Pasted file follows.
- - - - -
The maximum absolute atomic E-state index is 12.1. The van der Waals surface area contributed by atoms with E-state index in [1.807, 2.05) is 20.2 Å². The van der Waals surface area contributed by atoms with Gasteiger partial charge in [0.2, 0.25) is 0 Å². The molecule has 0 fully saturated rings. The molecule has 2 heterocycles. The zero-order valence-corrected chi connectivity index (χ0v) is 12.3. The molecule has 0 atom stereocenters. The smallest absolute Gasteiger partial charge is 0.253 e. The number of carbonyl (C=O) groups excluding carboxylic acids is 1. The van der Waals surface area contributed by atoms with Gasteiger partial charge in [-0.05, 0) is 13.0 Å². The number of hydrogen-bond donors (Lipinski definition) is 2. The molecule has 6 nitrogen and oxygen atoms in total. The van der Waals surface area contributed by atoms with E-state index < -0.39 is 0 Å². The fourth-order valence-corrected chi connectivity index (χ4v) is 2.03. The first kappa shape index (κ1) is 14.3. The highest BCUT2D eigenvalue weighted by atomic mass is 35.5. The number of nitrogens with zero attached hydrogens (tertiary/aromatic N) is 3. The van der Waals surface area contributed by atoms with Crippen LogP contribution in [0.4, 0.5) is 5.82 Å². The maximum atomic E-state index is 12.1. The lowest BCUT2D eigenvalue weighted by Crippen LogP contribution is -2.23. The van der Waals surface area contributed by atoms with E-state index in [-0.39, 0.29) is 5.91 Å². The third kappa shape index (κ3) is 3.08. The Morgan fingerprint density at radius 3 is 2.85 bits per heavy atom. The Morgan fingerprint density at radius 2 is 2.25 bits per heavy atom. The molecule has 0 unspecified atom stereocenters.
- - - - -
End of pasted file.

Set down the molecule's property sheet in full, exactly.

The maximum absolute atomic E-state index is 12.1. The van der Waals surface area contributed by atoms with E-state index in [1.807, 2.05) is 20.2 Å². The van der Waals surface area contributed by atoms with Gasteiger partial charge in [0.2, 0.25) is 0 Å². The molecule has 0 fully saturated rings. The molecule has 2 heterocycles. The zero-order valence-corrected chi connectivity index (χ0v) is 12.3. The molecule has 0 atom stereocenters. The smallest absolute Gasteiger partial charge is 0.253 e. The number of carbonyl (C=O) groups excluding carboxylic acids is 1. The van der Waals surface area contributed by atoms with Gasteiger partial charge in [-0.05, 0) is 13.0 Å². The number of hydrogen-bond donors (Lipinski definition) is 2. The molecule has 6 nitrogen and oxygen atoms in total. The van der Waals surface area contributed by atoms with E-state index < -0.39 is 0 Å². The fourth-order valence-corrected chi connectivity index (χ4v) is 2.03. The first kappa shape index (κ1) is 14.3. The highest BCUT2D eigenvalue weighted by atomic mass is 35.5. The number of nitrogens with zero attached hydrogens (tertiary/aromatic N) is 3. The van der Waals surface area contributed by atoms with Crippen LogP contribution in [0.4, 0.5) is 5.82 Å². The maximum atomic E-state index is 12.1. The lowest BCUT2D eigenvalue weighted by Crippen LogP contribution is -2.23. The van der Waals surface area contributed by atoms with E-state index in [-0.39, 0.29) is 5.91 Å². The third kappa shape index (κ3) is 3.08. The Morgan fingerprint density at radius 3 is 2.85 bits per heavy atom. The Morgan fingerprint density at radius 2 is 2.25 bits per heavy atom. The molecule has 0 unspecified atom stereocenters.